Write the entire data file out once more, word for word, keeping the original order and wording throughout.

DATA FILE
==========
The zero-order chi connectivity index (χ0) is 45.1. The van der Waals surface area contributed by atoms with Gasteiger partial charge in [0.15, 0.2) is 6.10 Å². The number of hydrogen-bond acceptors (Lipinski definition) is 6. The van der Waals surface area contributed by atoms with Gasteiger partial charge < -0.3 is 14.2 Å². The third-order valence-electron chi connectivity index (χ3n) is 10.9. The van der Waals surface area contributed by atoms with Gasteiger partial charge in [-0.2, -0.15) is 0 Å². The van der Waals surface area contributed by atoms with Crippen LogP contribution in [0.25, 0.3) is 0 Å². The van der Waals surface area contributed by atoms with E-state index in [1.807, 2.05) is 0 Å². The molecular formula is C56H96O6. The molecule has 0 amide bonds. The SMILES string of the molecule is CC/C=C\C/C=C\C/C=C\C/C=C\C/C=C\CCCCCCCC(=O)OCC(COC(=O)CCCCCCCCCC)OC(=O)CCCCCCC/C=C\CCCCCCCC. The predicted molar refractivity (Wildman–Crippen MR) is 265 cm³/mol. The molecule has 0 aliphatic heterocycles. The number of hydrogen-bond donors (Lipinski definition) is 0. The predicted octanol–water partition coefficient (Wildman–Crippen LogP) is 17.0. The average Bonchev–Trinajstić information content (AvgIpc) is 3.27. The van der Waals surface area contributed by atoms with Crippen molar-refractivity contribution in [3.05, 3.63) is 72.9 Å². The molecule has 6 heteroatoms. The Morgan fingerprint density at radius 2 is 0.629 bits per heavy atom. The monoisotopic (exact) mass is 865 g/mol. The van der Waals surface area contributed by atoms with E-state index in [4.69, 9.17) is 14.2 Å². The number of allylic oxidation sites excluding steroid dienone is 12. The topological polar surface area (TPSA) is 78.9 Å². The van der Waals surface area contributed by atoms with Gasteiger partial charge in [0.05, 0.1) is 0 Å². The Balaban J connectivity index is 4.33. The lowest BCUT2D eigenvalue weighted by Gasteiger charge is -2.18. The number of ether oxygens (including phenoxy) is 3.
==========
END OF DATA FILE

The zero-order chi connectivity index (χ0) is 45.1. The van der Waals surface area contributed by atoms with Gasteiger partial charge in [0.15, 0.2) is 6.10 Å². The number of hydrogen-bond acceptors (Lipinski definition) is 6. The van der Waals surface area contributed by atoms with Gasteiger partial charge < -0.3 is 14.2 Å². The third-order valence-electron chi connectivity index (χ3n) is 10.9. The van der Waals surface area contributed by atoms with Gasteiger partial charge in [-0.2, -0.15) is 0 Å². The van der Waals surface area contributed by atoms with Crippen LogP contribution in [0.25, 0.3) is 0 Å². The van der Waals surface area contributed by atoms with E-state index in [1.807, 2.05) is 0 Å². The molecular formula is C56H96O6. The molecule has 0 amide bonds. The SMILES string of the molecule is CC/C=C\C/C=C\C/C=C\C/C=C\C/C=C\CCCCCCCC(=O)OCC(COC(=O)CCCCCCCCCC)OC(=O)CCCCCCC/C=C\CCCCCCCC. The predicted molar refractivity (Wildman–Crippen MR) is 265 cm³/mol. The molecule has 0 aliphatic heterocycles. The number of hydrogen-bond donors (Lipinski definition) is 0. The predicted octanol–water partition coefficient (Wildman–Crippen LogP) is 17.0. The average Bonchev–Trinajstić information content (AvgIpc) is 3.27. The van der Waals surface area contributed by atoms with Crippen molar-refractivity contribution in [3.05, 3.63) is 72.9 Å². The molecule has 6 heteroatoms. The Morgan fingerprint density at radius 2 is 0.629 bits per heavy atom. The monoisotopic (exact) mass is 865 g/mol. The van der Waals surface area contributed by atoms with E-state index in [4.69, 9.17) is 14.2 Å². The number of allylic oxidation sites excluding steroid dienone is 12. The topological polar surface area (TPSA) is 78.9 Å². The van der Waals surface area contributed by atoms with Gasteiger partial charge in [0.05, 0.1) is 0 Å². The Balaban J connectivity index is 4.33. The lowest BCUT2D eigenvalue weighted by Gasteiger charge is -2.18. The number of ether oxygens (including phenoxy) is 3.